The next part of our day involved heading to the Cape Peninsula. We drove through Constantia which is considered the most prestigious suburb in South Africa and is one of the oldest wine producing areas in the southern hemisphere. Gavin educated us on the history of wine in South Africa. The Dutch were apparently quite pathetic at making wine until they invited the persecuted French Hugenots to South Africa in 1685. The first attempts at wine resulted in something that was great to treat scurvy, nothing more, nothing less. Today, after 300 plus years, South Africa is considered the 8th largest wine producer in the world and exports over 1 billion litres of wine per year. Wow! Wine is a major part of the culture with food markets at Vineyards. Popsacks are wine boxes and you can get very good quality wines in this format. In the old days people would get paid with wine and FAS/FASD were pretty common.

Education is not free in South Africa but can be subsidized depending on the type of school.The schools are based on color - Black, Colored, Mixed, White (which are expensive). Private schools cost about $250,000 Rand per year (about $25,000 CDN). A Public school would cost about 40,000 Rand ($4000 CDN).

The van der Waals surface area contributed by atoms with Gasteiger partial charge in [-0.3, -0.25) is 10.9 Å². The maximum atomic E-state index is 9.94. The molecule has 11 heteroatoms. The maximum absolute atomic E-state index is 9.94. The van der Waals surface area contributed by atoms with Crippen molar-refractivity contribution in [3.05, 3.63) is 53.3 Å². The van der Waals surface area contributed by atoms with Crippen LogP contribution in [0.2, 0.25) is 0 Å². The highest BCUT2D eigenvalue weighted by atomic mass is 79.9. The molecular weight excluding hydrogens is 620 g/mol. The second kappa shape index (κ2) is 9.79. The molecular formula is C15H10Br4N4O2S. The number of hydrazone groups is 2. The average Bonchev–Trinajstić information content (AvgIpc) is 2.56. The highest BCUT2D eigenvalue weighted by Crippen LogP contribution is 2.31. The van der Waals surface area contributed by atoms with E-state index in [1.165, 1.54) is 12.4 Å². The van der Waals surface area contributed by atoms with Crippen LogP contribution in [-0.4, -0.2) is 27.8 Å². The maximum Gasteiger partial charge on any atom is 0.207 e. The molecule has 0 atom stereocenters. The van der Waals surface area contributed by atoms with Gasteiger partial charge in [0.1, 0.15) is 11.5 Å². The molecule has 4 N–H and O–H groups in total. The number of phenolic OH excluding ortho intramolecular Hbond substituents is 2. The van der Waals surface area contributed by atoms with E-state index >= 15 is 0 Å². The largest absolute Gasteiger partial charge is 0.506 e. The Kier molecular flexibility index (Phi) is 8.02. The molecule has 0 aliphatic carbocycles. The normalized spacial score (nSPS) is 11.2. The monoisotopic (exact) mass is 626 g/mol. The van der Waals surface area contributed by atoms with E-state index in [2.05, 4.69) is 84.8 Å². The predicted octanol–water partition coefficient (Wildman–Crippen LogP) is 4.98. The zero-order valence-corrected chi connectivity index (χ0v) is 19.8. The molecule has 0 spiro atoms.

We drove Chapman's Peak Drive to get to the Cape Peninsula. The locals call this road Chappies. This is an interesting 45 Rand toll mountain road with rockfall shelters which I must say would be an interesting road construction feat in itself. We saw old cannons along the route and followed a 9 km road, with 114 curves, to Chapman's Peak. Gavin informed us that there are many windy areas of the Cape, for example Hout Bay which is beautiful but very windy because most of the trees were cut down (I'm guessing by early settlers to cook and heat homes with). We learned of people being swept off the cliff and cars driving off the road. In fact one guy drove his car off the road, fell 100 meters and survived only to be offered a job in a Mercedes commercial decades later. Gavin told us about shark spotters who are employed to watch for sharks in the bay. A green flag is good to go, red is absolutely not good to go and black is not sure. We took a stop at Chapman's Peak and I have to say it was ridiculously windy. The area is well know for wind related sports. Along the way was Seal island which is a breeding ground for Great Whites.